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EXPLAINED: The planned changes to vocational training in Spain

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EXPLAINED: The planned changes to vocational training in Spain
Flexibility is key to the proposed changes, with workable solutions sought to entice older people already in the workforce back into 'permanent continuous training'.(Photo by Valery HACHE / AFP)

The Spanish Ministry of Education is preparing a shakeup of its vocational training courses (formación profesional) aimed at increasing the range of courses, enticing older people back into education and having more classes in English.


The Spanish Ministry of Education and Vocational Training is presenting proposals this week for an overhaul to its vocational training programmes, known as formación profesional (FP) in Spanish.

FP courses are non-academic vocational courses that allow Spaniards to continue studying after high school, go back to school after many years, or even study alongside their careers. 

There's a seemingly limitless variety of courses on offer, with everything from short 50 or 60 hour courses on Artisan Baking to highly specialised courses Audio Description and Subtitling courses taught over several hundred hours.


Formación Profesional is available to registered foreigners in Spain, but depending on the qualification they want to obtain, they may have to first have the prior foreign qualifications recognised.

In Spain, vocational training attracts just 12 percent of young students compared to a European-wide average of 25 percent.

In 2022, the Spanish government changed the country's laws to make it easier for non-EU foreigners to be hired in Spain for a variety of positions - including hospitality and trade jobs - as a result of the labour shortages the country has been suffering.

In a bid to boost the popularity of vocational training in Spain and improve the overall system, changes are on the way to how FP courses work.

Among the proposed changes are an increased focus on English and the creation of more flexible study pathways to keep students on the vocational training pathway, among many other things.


Here are some of the key changes in the draft bill:

Increased flexibility 

Flexibility is key to the proposed changes, with workable solutions sought to entice older people already in the workforce back into 'permanent continuous training'. Study schedules will be tailored accordingly to fit the needs of FP students, with all classes being on the same day of the week if necessary, for example.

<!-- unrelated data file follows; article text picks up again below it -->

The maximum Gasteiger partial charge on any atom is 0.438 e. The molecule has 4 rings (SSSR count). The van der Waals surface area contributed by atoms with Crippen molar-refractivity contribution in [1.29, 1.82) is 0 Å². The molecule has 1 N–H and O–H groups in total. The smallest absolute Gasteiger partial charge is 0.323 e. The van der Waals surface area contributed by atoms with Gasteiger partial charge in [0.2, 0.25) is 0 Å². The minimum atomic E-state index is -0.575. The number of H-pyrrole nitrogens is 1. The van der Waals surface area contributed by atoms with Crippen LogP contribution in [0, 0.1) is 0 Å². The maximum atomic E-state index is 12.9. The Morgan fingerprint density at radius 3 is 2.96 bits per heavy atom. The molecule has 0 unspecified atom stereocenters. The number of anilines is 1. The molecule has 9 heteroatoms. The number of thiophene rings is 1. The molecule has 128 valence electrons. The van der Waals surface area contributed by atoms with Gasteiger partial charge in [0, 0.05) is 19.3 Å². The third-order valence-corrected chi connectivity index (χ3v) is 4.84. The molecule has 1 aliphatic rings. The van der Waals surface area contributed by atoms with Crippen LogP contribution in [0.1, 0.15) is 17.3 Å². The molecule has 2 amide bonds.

More English

For the first time, FP rules establish that all intermediate and higher vocational training students must study what the draft calls 'technical' English. In addition, there will be 78 different multilingual qualifications, meaning they are taught in English even in non-linguistic subjects such as technology or PE.

READ ALSO: Spaniards have second lowest level of English in EU

The draft also aims for each school or educational centre to have an 'internationalisation coordinator', the aim being to boost participation in more international exchange programmes.

Double degrees

The basic, intermediate and higher cycles of FP courses can now include the curriculum from another country. These will be known as "double international vocational training qualifications," in the style of the Bachibac (the Spanish-French baccalaureate).

Integrated studies 

FP students could now have the option to integrate different pathways, similarly to double university degrees and even between different levels of study. There is one integrated study pathway for students at risk of exclusion, for example, who will be offered personalised itineraries of basic and mid-grade vocational training cycles to be taken over four years in the hope of avoiding school drop outs and boosting employment prospects.

Expert teachers 

Though the draft doesn't deal with the issue of what will happen to FP teachers who not have university degrees, it does creating a new teaching role: that of the qualified or 'expert' teacher who can teach without a degree. They will be able to teach, although only when there are no official or interim teachers available, and can be hired on a full-time or part-time basis.


Similarly, retired teachers who wish to maintain a connection with their schools will be able to, if they wish, through the role of senior teaching expert, whose function will be to mentor new teachers and to support classroom learning. These retirees will not be able to be paid, however, nor will they be able to take up an official teaching role.


Credit transfers

A student person who completes a higher vocational training course can enter into university directly in Spain and have credits from a degree course recognised. This does not happen with all FP courses and the exact number of transferable credits varies, but it is common to have around 30 credits recognised in similar fields of study.

The reverse is not true, however: a university graduate who wants to do a higher vocational training course has to study it in its entirety and cannot transfer any credits from their universe studies.

This imbalance in credit recognition has long been criticised in Spain, and the draft bill seeks to rebalance it and make transferring credits between the two systems easier.

Elective modules 

The Spanish regions will also be given the powers to design in-depth modules according to their interests. These optional subjects can even be undertaken in conjunction with courses or training received at work in the case of FP students who work alongside their studies.

READ ALSO: Spain to grant residency to unauthorised foreigners who complete vocational training



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